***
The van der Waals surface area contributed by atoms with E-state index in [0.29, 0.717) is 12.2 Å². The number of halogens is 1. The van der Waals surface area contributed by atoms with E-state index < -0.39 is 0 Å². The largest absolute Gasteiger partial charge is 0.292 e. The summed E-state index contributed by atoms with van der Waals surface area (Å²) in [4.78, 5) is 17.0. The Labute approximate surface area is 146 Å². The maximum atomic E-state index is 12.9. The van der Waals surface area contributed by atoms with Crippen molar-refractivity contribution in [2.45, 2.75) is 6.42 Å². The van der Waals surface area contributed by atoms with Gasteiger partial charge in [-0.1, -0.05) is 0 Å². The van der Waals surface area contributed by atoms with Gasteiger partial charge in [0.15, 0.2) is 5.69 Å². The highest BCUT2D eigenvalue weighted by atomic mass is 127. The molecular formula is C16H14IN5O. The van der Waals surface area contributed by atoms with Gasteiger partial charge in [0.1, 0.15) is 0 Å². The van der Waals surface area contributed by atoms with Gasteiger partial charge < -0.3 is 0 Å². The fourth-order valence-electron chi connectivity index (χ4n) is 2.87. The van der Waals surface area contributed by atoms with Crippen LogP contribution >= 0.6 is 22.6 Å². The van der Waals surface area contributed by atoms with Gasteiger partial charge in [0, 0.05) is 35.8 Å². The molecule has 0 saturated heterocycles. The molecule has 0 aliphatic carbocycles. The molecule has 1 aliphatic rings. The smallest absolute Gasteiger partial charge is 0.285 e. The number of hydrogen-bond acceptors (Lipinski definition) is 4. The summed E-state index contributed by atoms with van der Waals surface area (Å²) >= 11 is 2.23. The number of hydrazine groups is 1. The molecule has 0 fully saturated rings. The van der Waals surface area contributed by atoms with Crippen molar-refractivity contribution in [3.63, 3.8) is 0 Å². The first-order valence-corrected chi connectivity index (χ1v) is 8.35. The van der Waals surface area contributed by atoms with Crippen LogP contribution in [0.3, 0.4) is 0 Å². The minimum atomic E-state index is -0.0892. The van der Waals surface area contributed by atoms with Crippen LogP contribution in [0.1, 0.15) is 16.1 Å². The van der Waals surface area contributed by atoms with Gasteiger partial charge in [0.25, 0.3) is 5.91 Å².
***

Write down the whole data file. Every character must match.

The van der Waals surface area contributed by atoms with E-state index in [0.29, 0.717) is 12.2 Å². The number of halogens is 1. The van der Waals surface area contributed by atoms with E-state index < -0.39 is 0 Å². The largest absolute Gasteiger partial charge is 0.292 e. The summed E-state index contributed by atoms with van der Waals surface area (Å²) in [4.78, 5) is 17.0. The Labute approximate surface area is 146 Å². The maximum atomic E-state index is 12.9. The van der Waals surface area contributed by atoms with Crippen molar-refractivity contribution in [2.45, 2.75) is 6.42 Å². The van der Waals surface area contributed by atoms with Gasteiger partial charge in [-0.1, -0.05) is 0 Å². The van der Waals surface area contributed by atoms with Gasteiger partial charge in [0.15, 0.2) is 5.69 Å². The highest BCUT2D eigenvalue weighted by atomic mass is 127. The molecular formula is C16H14IN5O. The van der Waals surface area contributed by atoms with Gasteiger partial charge in [0.1, 0.15) is 0 Å². The van der Waals surface area contributed by atoms with Gasteiger partial charge < -0.3 is 0 Å². The fourth-order valence-electron chi connectivity index (χ4n) is 2.87. The van der Waals surface area contributed by atoms with Crippen LogP contribution >= 0.6 is 22.6 Å². The van der Waals surface area contributed by atoms with Gasteiger partial charge in [0, 0.05) is 35.8 Å². The molecule has 0 saturated heterocycles. The molecule has 0 aliphatic carbocycles. The molecule has 1 aliphatic rings. The smallest absolute Gasteiger partial charge is 0.285 e. The number of hydrogen-bond acceptors (Lipinski definition) is 4. The summed E-state index contributed by atoms with van der Waals surface area (Å²) >= 11 is 2.23. The number of hydrazine groups is 1. The molecule has 0 fully saturated rings. The van der Waals surface area contributed by atoms with Crippen molar-refractivity contribution in [3.63, 3.8) is 0 Å². The first-order valence-corrected chi connectivity index (χ1v) is 8.35. The van der Waals surface area contributed by atoms with Crippen LogP contribution in [0.3, 0.4) is 0 Å². The minimum atomic E-state index is -0.0892. The van der Waals surface area contributed by atoms with Crippen LogP contribution in [0.1, 0.15) is 16.1 Å². The van der Waals surface area contributed by atoms with Gasteiger partial charge in [0.25, 0.3) is 5.91 Å².